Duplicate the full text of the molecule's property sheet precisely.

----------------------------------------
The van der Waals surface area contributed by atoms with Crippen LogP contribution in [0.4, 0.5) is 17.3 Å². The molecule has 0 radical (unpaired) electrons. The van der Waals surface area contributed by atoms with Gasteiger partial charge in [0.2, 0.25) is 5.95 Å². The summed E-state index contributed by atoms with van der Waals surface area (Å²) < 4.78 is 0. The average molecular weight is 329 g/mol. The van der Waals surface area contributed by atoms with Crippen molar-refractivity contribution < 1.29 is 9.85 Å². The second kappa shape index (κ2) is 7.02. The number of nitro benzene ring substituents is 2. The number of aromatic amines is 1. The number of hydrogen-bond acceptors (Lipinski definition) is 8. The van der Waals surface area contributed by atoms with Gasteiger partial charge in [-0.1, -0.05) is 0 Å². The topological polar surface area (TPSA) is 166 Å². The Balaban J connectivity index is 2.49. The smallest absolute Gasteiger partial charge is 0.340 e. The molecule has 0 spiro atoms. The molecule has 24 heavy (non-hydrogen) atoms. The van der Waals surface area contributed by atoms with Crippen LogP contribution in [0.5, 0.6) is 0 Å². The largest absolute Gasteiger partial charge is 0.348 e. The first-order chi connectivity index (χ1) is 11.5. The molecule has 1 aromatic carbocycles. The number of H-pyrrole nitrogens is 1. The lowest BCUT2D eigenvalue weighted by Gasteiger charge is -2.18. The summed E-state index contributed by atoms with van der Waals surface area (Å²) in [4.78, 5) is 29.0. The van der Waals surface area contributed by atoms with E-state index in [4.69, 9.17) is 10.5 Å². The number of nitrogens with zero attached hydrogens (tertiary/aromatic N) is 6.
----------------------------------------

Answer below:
The van der Waals surface area contributed by atoms with Crippen LogP contribution in [0.4, 0.5) is 17.3 Å². The molecule has 0 radical (unpaired) electrons. The van der Waals surface area contributed by atoms with Gasteiger partial charge in [0.2, 0.25) is 5.95 Å². The summed E-state index contributed by atoms with van der Waals surface area (Å²) < 4.78 is 0. The average molecular weight is 329 g/mol. The van der Waals surface area contributed by atoms with Crippen molar-refractivity contribution < 1.29 is 9.85 Å². The second kappa shape index (κ2) is 7.02. The number of nitro benzene ring substituents is 2. The number of aromatic amines is 1. The number of hydrogen-bond acceptors (Lipinski definition) is 8. The van der Waals surface area contributed by atoms with Gasteiger partial charge in [-0.1, -0.05) is 0 Å². The topological polar surface area (TPSA) is 166 Å². The Balaban J connectivity index is 2.49. The smallest absolute Gasteiger partial charge is 0.340 e. The molecule has 0 spiro atoms. The molecule has 24 heavy (non-hydrogen) atoms. The van der Waals surface area contributed by atoms with Crippen LogP contribution in [0.5, 0.6) is 0 Å². The largest absolute Gasteiger partial charge is 0.348 e. The first-order chi connectivity index (χ1) is 11.5. The molecule has 1 aromatic carbocycles. The number of H-pyrrole nitrogens is 1. The lowest BCUT2D eigenvalue weighted by Gasteiger charge is -2.18. The summed E-state index contributed by atoms with van der Waals surface area (Å²) in [4.78, 5) is 29.0. The van der Waals surface area contributed by atoms with E-state index in [4.69, 9.17) is 10.5 Å². The number of nitrogens with zero attached hydrogens (tertiary/aromatic N) is 6.